Diwali

Diwali, also known as Deepavali, is a Hindu festival of lights, which is celebrated every autumn in the northern hemisphere and spring in southern hemisphere

Updated: October 17, 2018

Diwali, also known as Deepavali, is a Hindu festival of lights, which is celebrated every autumn in the northern hemisphere and spring in southern hemisphere. One of the most popular festivals of Hinduism, Diwali symbolizes the spiritual victory of light over darkness, good over evil and knowledge over ignorance.
The temples and buildings within the communities that observe Diwali are brightly illuminated during the celebration. The preparations, and rituals, for the festival typically last five days. The festival generally falls between mid-October and mid-November as per Gregorian calendar.
Preparation include cleaning, renovating and decorating their homes and offices. During the celebration, people adorn themselves in their finest clothes, illuminate the interior and exterior of their homes with diyas that could be lamps or candles, offer puja to Lakshmi, the goddess of prosperity, light fireworks, do family feasts, where sweets and gifts are shared. Although the festival originated in the Indian subcontinent, significant regional variability in the names of the festive days as well as the rituals do exist. Diwali is usually celebrated eighteen days after the Dussehra festival with Dhanteras. This is marked as the first day of the festival when celebrants prepare by cleaning their homes and decorate the floor with rangoli. The second day is Choti Diwali, or equivalent in north India, while for Hindus in the south of India it is the proper day of Diwali. Western, central, eastern and northern Indian communities observe Diwali on the third day and the darkest night of the traditional month.
In some parts of India, the day after Diwali is marked with the Goverdhan Puja and Diwali Padva, which is dedicated to the relationship between wife and husband. Some Hindu communities mark the last day as Bhai Dooj, which is dedicated to the bond between sister and brother, while other Hindu and Sikh craftsmen communities mark this day as Vishwakarma Puja and observe it by performing maintenance in their work spaces and offering prayers.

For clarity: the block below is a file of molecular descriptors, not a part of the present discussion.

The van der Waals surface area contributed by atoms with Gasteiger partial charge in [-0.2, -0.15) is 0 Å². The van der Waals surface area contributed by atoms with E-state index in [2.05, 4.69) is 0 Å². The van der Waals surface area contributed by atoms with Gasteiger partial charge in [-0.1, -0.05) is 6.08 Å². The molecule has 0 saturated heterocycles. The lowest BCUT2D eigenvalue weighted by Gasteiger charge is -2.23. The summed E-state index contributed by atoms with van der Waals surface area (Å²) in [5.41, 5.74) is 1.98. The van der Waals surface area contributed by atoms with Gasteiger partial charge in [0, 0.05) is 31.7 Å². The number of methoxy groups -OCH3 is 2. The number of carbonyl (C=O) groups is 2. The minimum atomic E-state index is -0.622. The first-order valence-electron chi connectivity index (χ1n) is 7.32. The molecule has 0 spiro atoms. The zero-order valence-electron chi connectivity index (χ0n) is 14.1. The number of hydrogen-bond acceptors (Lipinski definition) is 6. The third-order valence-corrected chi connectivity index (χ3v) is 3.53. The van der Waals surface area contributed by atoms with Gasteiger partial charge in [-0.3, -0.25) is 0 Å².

Other faiths in India also celebrate their respective festivals along with Diwali. The Jains also observe their own Diwali, which marks the final liberation of Mahavira. The Sikhs celebrate Bandi Chhor Divas to mark the release of Guru Hargobind from a Mughal Empire prison, while Newar Buddhists, unlike other Buddhists, celebrate Diwali by worshiping Lakshmi.
The festival of Diwali is an official holiday in most of the countries. Diwali or Divali is from the Sanskrit dipavali which means row or series of lights. The conjugated term is derived from the Sanskrit words dipa, means lamp, light, lantern, candle which glows, shines, illuminates or knowledge and avali, means a row, range, continuous line, series. The five day celebration is observed every year in early autumn after summer harvest and coincides with the new moon, known as the amasvasya, and the darkest night of the Hindu lunisolar calendar. The festivities begin two days before the night of the new moon, on Dhanteras, and extends two days after, the second day of the first fortnight of the month of Kartik. This night ends the lunar month of Ashwin and starts the month of Kartika. The darkest night is the main day of celebration and coincides with the mid of October or early November in the Gregorian calendar.
Diwali is an official holiday in most of the countries, while the other festive days are regionally observed as either public or optional restricted holidays in India. Although the days and rituals are named differently in Nepal, it is also a multi-day festival with the climax being called the Tihar festival by Hindus and Swanti festival by Buddhists.

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